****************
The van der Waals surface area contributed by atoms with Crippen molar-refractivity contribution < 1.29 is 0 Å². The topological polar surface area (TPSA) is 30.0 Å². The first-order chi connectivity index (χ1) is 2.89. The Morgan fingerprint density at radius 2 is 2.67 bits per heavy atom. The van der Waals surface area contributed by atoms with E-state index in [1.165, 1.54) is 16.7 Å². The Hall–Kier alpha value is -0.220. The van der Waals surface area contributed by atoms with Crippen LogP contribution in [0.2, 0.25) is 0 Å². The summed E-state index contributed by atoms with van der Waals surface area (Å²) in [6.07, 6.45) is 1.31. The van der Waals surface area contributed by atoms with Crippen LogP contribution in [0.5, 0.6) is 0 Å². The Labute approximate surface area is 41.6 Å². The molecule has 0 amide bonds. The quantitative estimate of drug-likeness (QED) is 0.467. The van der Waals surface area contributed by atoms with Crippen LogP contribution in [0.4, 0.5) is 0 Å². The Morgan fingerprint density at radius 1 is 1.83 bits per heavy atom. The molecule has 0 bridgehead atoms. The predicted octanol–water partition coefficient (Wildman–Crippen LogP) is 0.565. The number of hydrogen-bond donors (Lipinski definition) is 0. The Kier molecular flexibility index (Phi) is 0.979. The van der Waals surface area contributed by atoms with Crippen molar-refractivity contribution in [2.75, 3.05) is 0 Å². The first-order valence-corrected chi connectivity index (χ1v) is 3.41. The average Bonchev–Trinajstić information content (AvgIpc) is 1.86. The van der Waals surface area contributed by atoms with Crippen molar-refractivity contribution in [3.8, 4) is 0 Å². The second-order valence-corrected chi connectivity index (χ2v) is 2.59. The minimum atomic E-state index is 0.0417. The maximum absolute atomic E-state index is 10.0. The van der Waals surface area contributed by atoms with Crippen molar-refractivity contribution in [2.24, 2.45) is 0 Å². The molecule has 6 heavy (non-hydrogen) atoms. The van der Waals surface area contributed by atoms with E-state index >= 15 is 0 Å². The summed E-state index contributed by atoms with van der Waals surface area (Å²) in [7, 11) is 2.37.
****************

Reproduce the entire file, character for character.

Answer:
The van der Waals surface area contributed by atoms with Crippen molar-refractivity contribution < 1.29 is 0 Å². The topological polar surface area (TPSA) is 30.0 Å². The first-order chi connectivity index (χ1) is 2.89. The Morgan fingerprint density at radius 2 is 2.67 bits per heavy atom. The van der Waals surface area contributed by atoms with E-state index in [1.165, 1.54) is 16.7 Å². The Hall–Kier alpha value is -0.220. The van der Waals surface area contributed by atoms with Crippen LogP contribution in [0.2, 0.25) is 0 Å². The summed E-state index contributed by atoms with van der Waals surface area (Å²) in [6.07, 6.45) is 1.31. The van der Waals surface area contributed by atoms with Crippen LogP contribution in [0.5, 0.6) is 0 Å². The Labute approximate surface area is 41.6 Å². The molecule has 0 amide bonds. The quantitative estimate of drug-likeness (QED) is 0.467. The van der Waals surface area contributed by atoms with Crippen LogP contribution in [0.4, 0.5) is 0 Å². The Morgan fingerprint density at radius 1 is 1.83 bits per heavy atom. The molecule has 0 bridgehead atoms. The predicted octanol–water partition coefficient (Wildman–Crippen LogP) is 0.565. The number of hydrogen-bond donors (Lipinski definition) is 0. The Kier molecular flexibility index (Phi) is 0.979. The van der Waals surface area contributed by atoms with Crippen molar-refractivity contribution in [2.75, 3.05) is 0 Å². The first-order valence-corrected chi connectivity index (χ1v) is 3.41. The average Bonchev–Trinajstić information content (AvgIpc) is 1.86. The van der Waals surface area contributed by atoms with Crippen molar-refractivity contribution in [3.8, 4) is 0 Å². The second-order valence-corrected chi connectivity index (χ2v) is 2.59. The minimum atomic E-state index is 0.0417. The maximum absolute atomic E-state index is 10.0. The van der Waals surface area contributed by atoms with Crippen molar-refractivity contribution in [2.24, 2.45) is 0 Å². The molecule has 6 heavy (non-hydrogen) atoms. The van der Waals surface area contributed by atoms with E-state index >= 15 is 0 Å². The summed E-state index contributed by atoms with van der Waals surface area (Å²) in [7, 11) is 2.37.